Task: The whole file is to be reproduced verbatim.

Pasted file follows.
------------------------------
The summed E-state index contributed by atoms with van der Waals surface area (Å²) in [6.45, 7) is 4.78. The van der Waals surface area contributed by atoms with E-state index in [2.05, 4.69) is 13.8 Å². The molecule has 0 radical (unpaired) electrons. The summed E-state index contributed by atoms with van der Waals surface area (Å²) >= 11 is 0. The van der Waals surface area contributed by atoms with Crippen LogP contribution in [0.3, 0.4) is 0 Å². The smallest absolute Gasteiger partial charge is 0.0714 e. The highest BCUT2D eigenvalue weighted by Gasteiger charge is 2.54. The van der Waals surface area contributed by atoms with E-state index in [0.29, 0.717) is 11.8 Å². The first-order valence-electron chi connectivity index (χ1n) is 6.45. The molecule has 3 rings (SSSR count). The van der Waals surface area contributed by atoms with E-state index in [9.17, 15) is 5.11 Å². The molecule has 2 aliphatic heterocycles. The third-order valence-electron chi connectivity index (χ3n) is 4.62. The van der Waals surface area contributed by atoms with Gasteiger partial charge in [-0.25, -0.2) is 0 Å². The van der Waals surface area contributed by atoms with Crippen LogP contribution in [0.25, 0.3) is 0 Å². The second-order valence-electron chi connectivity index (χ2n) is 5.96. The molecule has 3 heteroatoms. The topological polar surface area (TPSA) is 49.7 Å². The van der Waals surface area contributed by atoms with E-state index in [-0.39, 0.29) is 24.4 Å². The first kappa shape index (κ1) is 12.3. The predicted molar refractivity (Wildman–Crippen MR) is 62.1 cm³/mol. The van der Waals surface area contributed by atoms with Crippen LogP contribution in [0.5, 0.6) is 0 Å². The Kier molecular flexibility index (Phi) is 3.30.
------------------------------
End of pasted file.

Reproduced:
The summed E-state index contributed by atoms with van der Waals surface area (Å²) in [6.45, 7) is 4.78. The van der Waals surface area contributed by atoms with E-state index in [2.05, 4.69) is 13.8 Å². The molecule has 0 radical (unpaired) electrons. The summed E-state index contributed by atoms with van der Waals surface area (Å²) >= 11 is 0. The van der Waals surface area contributed by atoms with Crippen LogP contribution in [0.3, 0.4) is 0 Å². The smallest absolute Gasteiger partial charge is 0.0714 e. The highest BCUT2D eigenvalue weighted by Gasteiger charge is 2.54. The van der Waals surface area contributed by atoms with E-state index in [0.29, 0.717) is 11.8 Å². The first-order valence-electron chi connectivity index (χ1n) is 6.45. The molecule has 3 rings (SSSR count). The van der Waals surface area contributed by atoms with E-state index in [9.17, 15) is 5.11 Å². The molecule has 2 aliphatic heterocycles. The third-order valence-electron chi connectivity index (χ3n) is 4.62. The van der Waals surface area contributed by atoms with Gasteiger partial charge in [-0.25, -0.2) is 0 Å². The van der Waals surface area contributed by atoms with Crippen LogP contribution in [0.25, 0.3) is 0 Å². The second-order valence-electron chi connectivity index (χ2n) is 5.96. The molecule has 3 heteroatoms. The topological polar surface area (TPSA) is 49.7 Å². The van der Waals surface area contributed by atoms with E-state index in [-0.39, 0.29) is 24.4 Å². The first kappa shape index (κ1) is 12.3. The predicted molar refractivity (Wildman–Crippen MR) is 62.1 cm³/mol. The van der Waals surface area contributed by atoms with Crippen LogP contribution in [0.5, 0.6) is 0 Å². The Kier molecular flexibility index (Phi) is 3.30.